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On liberation anniversary, Auschwitz survivors in their own words and photos

Angela Orosz Richt is nervous about her upcoming trip to Auschwitz to commemorate the 75th anniversary of its liberation. She was there on that day, although she doesn’t remember it, because she was only about a month old. Richt is one of the very small number of people who were born in a death camp and survived it.

On Jan. 27, Richt will join more than 200 Holocaust survivors, as well as numerous heads of state, at the death camp where more than 1.1 million people were murdered, 90% of them Jews. That United Nations designated that date International Holocaust Memorial Day precisely because it’s the anniversary of the camp’s liberation by the Soviets. This place of genocide has become a symbol of the Holocaust, with more Jews killed here than in any other Nazi death camp.

Angela Orosz Richt, 75

“When I walk there, I’m scared to step on the ground,” said Richt, who was born on Dec. 21, 1944, weighing two pounds. Nursed by a starving mother, she could not walk until age seven. “Maybe someone’s blood, someone’s ashes, someone’s tears, someone’s murdered body is under the earth,” she told the Forward.

Angela Orosz Richt was one month old when Auschwitz was liberated.

Angela Orosz Richt was one month old when Auschwitz was liberated. Image by Courtesy of Angela Orosz Richt, Montreal Holocaust Museum

Ronald Lauder, president of the World Jewish Congress and chairman of the Auschwitz-Birkenau Memorial Foundation, will emphasize the importance of Holocaust memory at a time of rising anti-Semitism in his keynote speech at the ceremony.

A 2019 survey conducted by the Anti-Defamation League found that a quarter of Europeans harbor strong anti-Semitic attitudes, with such sentiments particularly on the rise in Eastern and Central Europe. The ADL’s most recent audit of anti-Semitic incidents in the United States also documented a dramatic increase in physical assaults.

“Anti-Semitic incidents and expressions of violence have proliferated in the United States as well as in Europe,” Lauder told the Forward. “As the number of Holocaust survivors dwindles and eye-witness memory of the Holocaust fades, it is more important than ever for us to ensure that the facts of the greatest crime in humanity are remembered accurately and widely.”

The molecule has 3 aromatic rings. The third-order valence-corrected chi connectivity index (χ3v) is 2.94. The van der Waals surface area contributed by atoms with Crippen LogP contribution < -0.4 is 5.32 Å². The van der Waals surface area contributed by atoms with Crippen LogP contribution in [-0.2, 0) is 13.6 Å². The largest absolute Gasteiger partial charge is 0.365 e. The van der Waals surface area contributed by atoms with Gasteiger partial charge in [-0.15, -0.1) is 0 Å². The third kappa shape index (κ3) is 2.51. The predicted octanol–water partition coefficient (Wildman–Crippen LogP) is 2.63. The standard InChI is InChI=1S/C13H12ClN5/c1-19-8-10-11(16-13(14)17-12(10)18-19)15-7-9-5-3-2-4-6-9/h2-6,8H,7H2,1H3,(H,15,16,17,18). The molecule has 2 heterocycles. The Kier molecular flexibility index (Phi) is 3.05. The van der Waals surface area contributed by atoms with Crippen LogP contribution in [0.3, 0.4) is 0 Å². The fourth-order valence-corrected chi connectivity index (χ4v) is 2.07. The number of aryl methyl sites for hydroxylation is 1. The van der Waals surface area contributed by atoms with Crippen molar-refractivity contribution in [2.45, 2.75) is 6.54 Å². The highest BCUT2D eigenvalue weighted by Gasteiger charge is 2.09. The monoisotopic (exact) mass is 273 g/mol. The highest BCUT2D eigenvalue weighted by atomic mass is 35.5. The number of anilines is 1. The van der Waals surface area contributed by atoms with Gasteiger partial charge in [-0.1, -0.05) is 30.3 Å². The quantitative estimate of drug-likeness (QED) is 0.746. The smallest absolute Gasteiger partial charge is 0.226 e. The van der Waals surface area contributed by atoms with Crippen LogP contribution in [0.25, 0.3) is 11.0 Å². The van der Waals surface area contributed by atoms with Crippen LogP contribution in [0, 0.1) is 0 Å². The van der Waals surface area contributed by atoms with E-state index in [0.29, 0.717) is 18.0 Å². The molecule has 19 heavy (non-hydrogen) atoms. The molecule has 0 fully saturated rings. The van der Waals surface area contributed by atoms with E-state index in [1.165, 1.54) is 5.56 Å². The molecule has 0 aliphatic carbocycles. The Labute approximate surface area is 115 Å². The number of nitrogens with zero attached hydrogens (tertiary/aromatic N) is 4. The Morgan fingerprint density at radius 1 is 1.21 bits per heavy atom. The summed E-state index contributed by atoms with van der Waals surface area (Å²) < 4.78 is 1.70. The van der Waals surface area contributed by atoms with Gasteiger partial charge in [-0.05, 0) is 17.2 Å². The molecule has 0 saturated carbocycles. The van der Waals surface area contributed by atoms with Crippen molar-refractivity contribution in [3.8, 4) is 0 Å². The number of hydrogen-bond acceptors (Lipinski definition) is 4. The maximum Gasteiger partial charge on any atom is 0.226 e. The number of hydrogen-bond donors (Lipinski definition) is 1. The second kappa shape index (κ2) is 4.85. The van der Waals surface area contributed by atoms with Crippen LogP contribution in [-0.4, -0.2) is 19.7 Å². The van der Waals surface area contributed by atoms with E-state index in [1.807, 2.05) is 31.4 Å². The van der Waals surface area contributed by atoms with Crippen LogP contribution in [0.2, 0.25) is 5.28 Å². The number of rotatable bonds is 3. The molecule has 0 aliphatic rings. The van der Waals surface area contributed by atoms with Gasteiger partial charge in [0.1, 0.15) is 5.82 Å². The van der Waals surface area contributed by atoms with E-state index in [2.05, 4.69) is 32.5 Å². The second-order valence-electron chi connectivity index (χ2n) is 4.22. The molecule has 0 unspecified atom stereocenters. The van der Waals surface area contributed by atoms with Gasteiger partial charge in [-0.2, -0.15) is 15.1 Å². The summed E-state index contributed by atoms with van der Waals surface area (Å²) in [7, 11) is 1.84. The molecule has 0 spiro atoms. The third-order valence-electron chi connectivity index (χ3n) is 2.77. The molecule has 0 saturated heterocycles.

World Jewish Congress President Ronald S. Lauder on December 6, 2019, at the notorious gate marked “Arbeit Macht Frei” (Work Sets You Free), at the site of the former Auschwitz-Birkenau concentration camp. Image by Shahar Azran (WJC)

Peter Somogyi and Ernest Ehrmann will also visit Auschwitz on the anniversary of its liberation. They shared memories and thoughts with the Forward.

Ernest Ehrmann, 92

“History does repeat itself,” said Holocaust survivor Ernest Ehrmann, 92, who will attend the commemoration.

“Unfortunately, there will always be anti-Semites, “ he said during a phone interview, noting the difference now is that Israel provides refuge for Jews in danger.

Ehrmann recalled one of his darkest days at Auschwitz. His brother had typhoid fever and was barely conscious. Ehrmann managed to get extra food to his brother, forcing him to swallow it.

“The two of us pulled each other through,” he said. “We couldn’t survive without each other.”

Auchwitz survivor Ernest Erhmann, inset today, and as a youth surrounded by family, upper left.

Ernest Erhmann, inset today, and as a youth surrounded by family, upper left. Image by Courtesy of Audrey Ehrmann

Peter Somogyi, 86

Somogyi and his twin brother, Thomas, were 11 years old in July, 1944 when their family was taken from Hungary to Auschwitz-Birkenau. (Their photo is above. Peter is on the right in the historical photo, and on the left in the inset.)

During an interview at his home in Pleasantville, N.Y., Somogyi recalled the chimney flames and smoke he noticed upon arrival at Auschwitz, thinking at first that it was a factory – not realizing that death was the industry, although the stench of burning flesh was pervasive.

Dr. Josef Mengele, notorious for his experiments with twins, took him and his brother away from their mother and sister, without giving them a chance to say goodbye, Somogyi said. They were sent to the special barracks for twins and immediately tattooed.

Somogyi asked an older prisoner in Mengele’s “care” whether he could he see his mother. The older boy pointed to the flames, indicating what had happened to her.

Somogyi remembers Mengle as someone who wore white gloves, loved classical music, and whistled Mozart melodies.

For most of his life, Somogyi did not speak of his experience in Auschwitz. In recent years, however, he has devoted himself to telling his story and teaching about the Holocaust.

When he visits Auschwitz, Somogyi will bring a candle, seeking the right place to kindle its light as a memorial to his murdered mother.

Donald Snyder is a freelance writer.


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